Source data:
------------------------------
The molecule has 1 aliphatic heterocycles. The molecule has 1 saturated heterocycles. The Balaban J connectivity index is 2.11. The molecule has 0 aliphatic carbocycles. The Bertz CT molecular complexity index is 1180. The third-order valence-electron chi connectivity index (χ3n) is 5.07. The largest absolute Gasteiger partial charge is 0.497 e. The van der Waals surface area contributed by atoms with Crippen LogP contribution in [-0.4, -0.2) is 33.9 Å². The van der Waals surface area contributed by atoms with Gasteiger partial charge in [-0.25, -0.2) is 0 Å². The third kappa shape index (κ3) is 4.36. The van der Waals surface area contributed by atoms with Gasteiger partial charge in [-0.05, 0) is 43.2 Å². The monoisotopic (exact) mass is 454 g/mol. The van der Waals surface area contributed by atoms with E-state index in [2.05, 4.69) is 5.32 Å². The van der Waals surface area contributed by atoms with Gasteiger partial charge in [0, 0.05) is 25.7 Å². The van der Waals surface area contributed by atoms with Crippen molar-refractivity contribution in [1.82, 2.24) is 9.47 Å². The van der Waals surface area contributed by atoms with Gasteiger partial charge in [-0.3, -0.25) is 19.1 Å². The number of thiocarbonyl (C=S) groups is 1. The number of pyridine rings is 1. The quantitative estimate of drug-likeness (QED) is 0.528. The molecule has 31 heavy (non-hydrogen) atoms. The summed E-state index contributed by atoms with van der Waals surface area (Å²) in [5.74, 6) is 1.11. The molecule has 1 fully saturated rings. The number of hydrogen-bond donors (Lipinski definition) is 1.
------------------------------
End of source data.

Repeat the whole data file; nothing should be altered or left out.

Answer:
The molecule has 1 aliphatic heterocycles. The molecule has 1 saturated heterocycles. The Balaban J connectivity index is 2.11. The molecule has 0 aliphatic carbocycles. The Bertz CT molecular complexity index is 1180. The third-order valence-electron chi connectivity index (χ3n) is 5.07. The largest absolute Gasteiger partial charge is 0.497 e. The van der Waals surface area contributed by atoms with Crippen LogP contribution in [-0.4, -0.2) is 33.9 Å². The van der Waals surface area contributed by atoms with Gasteiger partial charge in [-0.25, -0.2) is 0 Å². The third kappa shape index (κ3) is 4.36. The van der Waals surface area contributed by atoms with Gasteiger partial charge in [-0.05, 0) is 43.2 Å². The monoisotopic (exact) mass is 454 g/mol. The van der Waals surface area contributed by atoms with E-state index in [2.05, 4.69) is 5.32 Å². The van der Waals surface area contributed by atoms with Gasteiger partial charge in [0, 0.05) is 25.7 Å². The van der Waals surface area contributed by atoms with Crippen molar-refractivity contribution in [1.82, 2.24) is 9.47 Å². The van der Waals surface area contributed by atoms with Gasteiger partial charge in [-0.3, -0.25) is 19.1 Å². The number of thiocarbonyl (C=S) groups is 1. The number of pyridine rings is 1. The quantitative estimate of drug-likeness (QED) is 0.528. The molecule has 31 heavy (non-hydrogen) atoms. The summed E-state index contributed by atoms with van der Waals surface area (Å²) in [5.74, 6) is 1.11. The molecule has 1 fully saturated rings. The number of hydrogen-bond donors (Lipinski definition) is 1.